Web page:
What do we mean by revolution?At ERI, we envision a future deeply and broadly transformed through co-produced knowledge and action that spurs systemic change. By moving away from the rigid and unsustainable strategies of the past, we can create a resilient and sustainable tomorrow—together.
Our mission: To co-create environmental resilience and climate solutions by integrating research, education, and community.
What is environmental resilience?
It’s the ability of our interconnected human-natural systems to curb the causes of environmental change while adapting sustainably and equitably to unstoppable change.
- For many, “environment” means only the natural world. At ERI, “environment” is an interlinked human and natural system.
- Often, “resilience” is defined as the ability of a system to maintain function amidst change. At ERI, it’s more than that—it’s a commitment to eliminating the root causes of environmental disturbance and slowing the rate and intensity of change while building adaptive systems that thrive, now and in the future, for all.
How do we co-create environmental resilience at ERI?
- It starts with a commitment to understanding. We strive to discover and understand the weaknesses and threats to the existing system as well as our strengths and opportunities to respond. We accomplish this through research in the lab, in the field, and with our communities, and through real-world educational experiences.
- Next, we take action. Applying our collective understanding and the best science, we leverage our network of resilience partners and our education, policy, and implementation programs to mitigate the forces of environmental change and build adaptive capacity centered on equity and sustainability.
- And we do it all together. Everything we do is co-created. Whether we are conducting collaborative scholarship with interdisciplinary faculty and student teams or embedding our students and staff within communities to co-produce climate action plans, we are in this together.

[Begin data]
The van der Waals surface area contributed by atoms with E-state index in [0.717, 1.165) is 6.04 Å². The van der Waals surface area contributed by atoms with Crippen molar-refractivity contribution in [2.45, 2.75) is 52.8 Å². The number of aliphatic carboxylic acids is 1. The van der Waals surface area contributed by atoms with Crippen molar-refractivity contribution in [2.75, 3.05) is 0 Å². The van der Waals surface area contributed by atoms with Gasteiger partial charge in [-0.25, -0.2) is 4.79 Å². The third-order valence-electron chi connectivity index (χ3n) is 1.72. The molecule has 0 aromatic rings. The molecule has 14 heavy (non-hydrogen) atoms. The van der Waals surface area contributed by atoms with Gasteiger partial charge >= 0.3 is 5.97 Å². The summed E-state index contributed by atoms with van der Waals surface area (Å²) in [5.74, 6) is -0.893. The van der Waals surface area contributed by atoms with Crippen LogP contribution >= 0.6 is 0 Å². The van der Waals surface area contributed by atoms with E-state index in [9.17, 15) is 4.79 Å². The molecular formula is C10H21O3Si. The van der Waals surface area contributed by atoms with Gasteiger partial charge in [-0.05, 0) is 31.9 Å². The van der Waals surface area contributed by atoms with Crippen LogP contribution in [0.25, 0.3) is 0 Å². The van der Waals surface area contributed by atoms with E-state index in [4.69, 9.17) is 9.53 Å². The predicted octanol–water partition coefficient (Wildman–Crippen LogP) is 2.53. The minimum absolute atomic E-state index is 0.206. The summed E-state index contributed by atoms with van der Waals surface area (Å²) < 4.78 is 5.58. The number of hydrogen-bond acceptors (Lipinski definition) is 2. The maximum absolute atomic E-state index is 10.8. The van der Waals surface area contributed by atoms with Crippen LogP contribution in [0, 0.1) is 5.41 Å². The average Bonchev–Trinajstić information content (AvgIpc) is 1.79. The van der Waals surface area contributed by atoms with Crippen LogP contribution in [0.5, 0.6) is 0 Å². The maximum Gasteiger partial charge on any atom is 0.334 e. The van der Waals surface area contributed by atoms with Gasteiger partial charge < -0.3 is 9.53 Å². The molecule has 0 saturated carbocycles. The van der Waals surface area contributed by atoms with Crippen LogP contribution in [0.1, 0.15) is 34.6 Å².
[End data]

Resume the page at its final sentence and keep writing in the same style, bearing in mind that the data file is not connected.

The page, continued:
Our Commitment to Environmental Justice
While the threat of environmental change has concerning implications for all forms of life on this planet, we recognize that environmental justice is especially linked to systemic racism. Therefore, we are committed to fighting for environmental justice and against systemic racism in all our work. ERI is deliberately cultivating a staff and culture rich in diversity of thought, background, race, gender, ability, and lived experiences.
Acknowledging Native Space
Indiana University’s campuses are built on ancestral Indigenous homelands and resources of various tribes. We would like to acknowledge and honor the myaamiaki, Lënape, Bodwéwadmik, and saawanwa people as past, present, and future caretakers of the lands that are the current home of the Environmental Resilience Institute.
We encourage everyone to engage with contemporary Indigenous communities, to learn the histories of this land, to look at who has and does not have access to its resources, and to examine your own place, abilities, and obligations within this process of reparative work that is necessary to promote a more equitable and socially just Indiana University. You can learn more about the native communities on whose ancestral lands we live from the direct link to the communities’ websites shared by the First Nations Educational & Cultural Center. Please take the time to review these tribal websites, learn about these Native communities, and look for ways that you can help contribute to the work that is being done.